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Hello students! It’s Shayna, your teacher from EspressoEnglish.net, and today is our final edition of November News, where I teach you English from real news articles.
Last week was the holiday of Thanksgiving in the United States, and now many families have leftovers – the word leftovers refers to food that was not eaten at the original meal, so we keep it for another day.
So this article is all about how to turn those leftovers into a new dish. This recipe is from a master chef named Massimo Bottura, and he believes that food should not be wasted.
But most Americans aren’t so conscientious. This word can describe someone who is guided by their ethics and principles, or it can describe someone who is very careful about the details.
The article says that the average American tosses out 2.5 pounds of perfectly edible food each week. The phrasal verb toss out in this context is a casual way to say throw out, throw away, throw in the garbage. And edible food means food that can be eaten.
The dish that Chef Bottura is going to make from Thanksgiving leftovers is pasta with broth. The word broth refers to a thin, clear soup that gets its flavor from meat, fish, or vegetables.
To make the broth, the chef uses the carcass of the turkey. The word carcass refers to the dead body of an animal. First he roasts it, meaning he cooks it in the oven. Roasting coaxes more flavor out of the bones. This verb coax means to gently persuade a person, but in this case it means to cause to bring out – so putting the bones in the oven causes more flavor to come out of them.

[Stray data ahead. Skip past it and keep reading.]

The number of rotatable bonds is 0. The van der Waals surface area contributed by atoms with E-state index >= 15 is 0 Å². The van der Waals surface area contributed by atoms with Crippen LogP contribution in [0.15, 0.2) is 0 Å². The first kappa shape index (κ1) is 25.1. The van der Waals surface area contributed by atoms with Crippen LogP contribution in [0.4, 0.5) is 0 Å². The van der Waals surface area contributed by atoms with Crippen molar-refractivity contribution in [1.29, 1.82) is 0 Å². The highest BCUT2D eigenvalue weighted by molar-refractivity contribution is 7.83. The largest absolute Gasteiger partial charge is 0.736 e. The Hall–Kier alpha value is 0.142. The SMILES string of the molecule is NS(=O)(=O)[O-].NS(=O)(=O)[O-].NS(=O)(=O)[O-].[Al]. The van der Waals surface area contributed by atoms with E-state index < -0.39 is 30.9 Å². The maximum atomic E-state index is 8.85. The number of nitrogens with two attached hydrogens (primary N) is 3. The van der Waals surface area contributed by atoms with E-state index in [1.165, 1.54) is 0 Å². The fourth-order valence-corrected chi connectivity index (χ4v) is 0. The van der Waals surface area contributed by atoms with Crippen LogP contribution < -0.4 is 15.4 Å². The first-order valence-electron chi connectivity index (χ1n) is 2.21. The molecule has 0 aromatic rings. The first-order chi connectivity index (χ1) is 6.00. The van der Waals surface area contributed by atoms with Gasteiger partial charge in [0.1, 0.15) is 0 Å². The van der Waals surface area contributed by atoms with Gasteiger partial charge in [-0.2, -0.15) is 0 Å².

After roasting the bones, Chef Bottura puts them in water with vegetable scraps. Scraps are small pieces that weren’t used for the main thing – in this case the main meal.
Next, the chef makes breadcrumbs. Crumbs are tiny pieces that break off from bread, cakes, cookies, etc. If you eat cookies without a plate, you might get crumbs on your shirt. Making breadcrumbs is a good way to use up stale bread. If a piece of bread – or again a cake, cookie, etc. – is stale, it means it is old and no longer fresh.
At this point, the broth has been simmering for 40 minutes. To simmer means to cook something on very low heat. Chef Bottura mixes the breadcrumbs with eggs and cheese to make pasta, then puts it into the broth. Now it’s ready to eat, and the writer of the article savors the finished dish. To savor a food or drink means to appreciate it very much. When you savor something, you often eat or drink it slowly and you truly enjoy it.
Chef Bottura sells a cookbook, and the proceeds go to his non-profit organization. The word proceeds in this case is being used as a noun, meaning the money from the sales. The non-profit organization that will receive the money is setting up soup kitchens with surplus food. A soup kitchen is a place where meals are served to poor people for free or at very low cost. And the word surplus is another way to say extra.
I hope you’ve enjoyed this series of November News lessons! Make sure to subscribe to my YouTube channel so that you don’t miss any videos, and you can also sign up to get a free English phrasebook at EspressoEnglish.net